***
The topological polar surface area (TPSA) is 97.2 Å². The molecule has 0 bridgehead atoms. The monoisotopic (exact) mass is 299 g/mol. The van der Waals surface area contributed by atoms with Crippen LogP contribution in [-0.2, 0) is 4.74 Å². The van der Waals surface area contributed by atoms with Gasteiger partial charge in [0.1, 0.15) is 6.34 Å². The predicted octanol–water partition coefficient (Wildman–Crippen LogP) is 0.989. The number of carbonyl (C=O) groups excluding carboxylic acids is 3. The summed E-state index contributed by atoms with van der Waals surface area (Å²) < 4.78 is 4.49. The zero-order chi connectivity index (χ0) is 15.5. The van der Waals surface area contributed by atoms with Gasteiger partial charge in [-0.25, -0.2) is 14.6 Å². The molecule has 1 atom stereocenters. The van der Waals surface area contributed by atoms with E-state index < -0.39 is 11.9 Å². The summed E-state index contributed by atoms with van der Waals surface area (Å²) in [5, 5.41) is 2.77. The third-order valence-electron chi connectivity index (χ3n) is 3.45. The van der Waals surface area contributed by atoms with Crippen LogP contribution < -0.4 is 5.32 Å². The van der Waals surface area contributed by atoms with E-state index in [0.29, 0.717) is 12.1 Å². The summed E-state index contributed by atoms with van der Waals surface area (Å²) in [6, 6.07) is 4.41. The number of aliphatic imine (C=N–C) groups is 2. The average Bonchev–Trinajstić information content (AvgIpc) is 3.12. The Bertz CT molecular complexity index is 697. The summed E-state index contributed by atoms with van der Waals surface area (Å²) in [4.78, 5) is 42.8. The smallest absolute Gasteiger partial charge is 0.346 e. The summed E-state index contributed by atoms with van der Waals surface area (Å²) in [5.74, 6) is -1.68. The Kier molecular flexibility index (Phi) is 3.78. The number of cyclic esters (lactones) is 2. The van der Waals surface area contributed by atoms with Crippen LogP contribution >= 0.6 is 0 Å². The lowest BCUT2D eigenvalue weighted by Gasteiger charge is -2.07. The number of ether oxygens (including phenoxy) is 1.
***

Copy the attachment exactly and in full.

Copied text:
The topological polar surface area (TPSA) is 97.2 Å². The molecule has 0 bridgehead atoms. The monoisotopic (exact) mass is 299 g/mol. The van der Waals surface area contributed by atoms with Crippen LogP contribution in [-0.2, 0) is 4.74 Å². The van der Waals surface area contributed by atoms with Gasteiger partial charge in [0.1, 0.15) is 6.34 Å². The predicted octanol–water partition coefficient (Wildman–Crippen LogP) is 0.989. The number of carbonyl (C=O) groups excluding carboxylic acids is 3. The summed E-state index contributed by atoms with van der Waals surface area (Å²) < 4.78 is 4.49. The zero-order chi connectivity index (χ0) is 15.5. The van der Waals surface area contributed by atoms with Gasteiger partial charge in [-0.25, -0.2) is 14.6 Å². The molecule has 1 atom stereocenters. The van der Waals surface area contributed by atoms with E-state index < -0.39 is 11.9 Å². The summed E-state index contributed by atoms with van der Waals surface area (Å²) in [5, 5.41) is 2.77. The third-order valence-electron chi connectivity index (χ3n) is 3.45. The van der Waals surface area contributed by atoms with Crippen LogP contribution < -0.4 is 5.32 Å². The van der Waals surface area contributed by atoms with E-state index in [0.29, 0.717) is 12.1 Å². The summed E-state index contributed by atoms with van der Waals surface area (Å²) in [6, 6.07) is 4.41. The number of aliphatic imine (C=N–C) groups is 2. The average Bonchev–Trinajstić information content (AvgIpc) is 3.12. The Bertz CT molecular complexity index is 697. The summed E-state index contributed by atoms with van der Waals surface area (Å²) in [4.78, 5) is 42.8. The smallest absolute Gasteiger partial charge is 0.346 e. The summed E-state index contributed by atoms with van der Waals surface area (Å²) in [5.74, 6) is -1.68. The Kier molecular flexibility index (Phi) is 3.78. The number of cyclic esters (lactones) is 2. The van der Waals surface area contributed by atoms with Crippen LogP contribution >= 0.6 is 0 Å². The lowest BCUT2D eigenvalue weighted by Gasteiger charge is -2.07. The number of ether oxygens (including phenoxy) is 1.